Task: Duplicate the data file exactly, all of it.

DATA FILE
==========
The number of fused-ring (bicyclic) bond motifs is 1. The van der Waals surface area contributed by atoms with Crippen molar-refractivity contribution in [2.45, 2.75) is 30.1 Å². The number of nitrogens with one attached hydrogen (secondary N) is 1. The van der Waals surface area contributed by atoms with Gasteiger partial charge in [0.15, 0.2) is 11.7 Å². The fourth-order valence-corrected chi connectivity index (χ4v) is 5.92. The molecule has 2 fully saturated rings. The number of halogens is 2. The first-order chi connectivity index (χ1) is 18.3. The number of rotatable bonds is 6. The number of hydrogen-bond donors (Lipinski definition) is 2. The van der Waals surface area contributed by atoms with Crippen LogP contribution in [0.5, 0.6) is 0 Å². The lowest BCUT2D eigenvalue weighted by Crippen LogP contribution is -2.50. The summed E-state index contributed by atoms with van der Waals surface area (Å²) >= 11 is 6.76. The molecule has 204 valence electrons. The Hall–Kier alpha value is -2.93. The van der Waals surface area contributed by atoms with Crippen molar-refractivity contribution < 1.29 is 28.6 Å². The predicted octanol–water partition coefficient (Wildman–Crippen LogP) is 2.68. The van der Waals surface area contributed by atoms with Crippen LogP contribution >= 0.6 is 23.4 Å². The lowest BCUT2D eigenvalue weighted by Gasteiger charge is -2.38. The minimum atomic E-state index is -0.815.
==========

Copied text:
The number of fused-ring (bicyclic) bond motifs is 1. The van der Waals surface area contributed by atoms with Crippen molar-refractivity contribution in [2.45, 2.75) is 30.1 Å². The number of nitrogens with one attached hydrogen (secondary N) is 1. The van der Waals surface area contributed by atoms with Gasteiger partial charge in [0.15, 0.2) is 11.7 Å². The fourth-order valence-corrected chi connectivity index (χ4v) is 5.92. The molecule has 2 fully saturated rings. The number of halogens is 2. The first-order chi connectivity index (χ1) is 18.3. The number of rotatable bonds is 6. The number of hydrogen-bond donors (Lipinski definition) is 2. The van der Waals surface area contributed by atoms with Crippen LogP contribution in [0.5, 0.6) is 0 Å². The lowest BCUT2D eigenvalue weighted by Crippen LogP contribution is -2.50. The summed E-state index contributed by atoms with van der Waals surface area (Å²) >= 11 is 6.76. The molecule has 204 valence electrons. The Hall–Kier alpha value is -2.93. The van der Waals surface area contributed by atoms with Crippen molar-refractivity contribution < 1.29 is 28.6 Å². The predicted octanol–water partition coefficient (Wildman–Crippen LogP) is 2.68. The van der Waals surface area contributed by atoms with Crippen LogP contribution >= 0.6 is 23.4 Å². The lowest BCUT2D eigenvalue weighted by Gasteiger charge is -2.38. The minimum atomic E-state index is -0.815.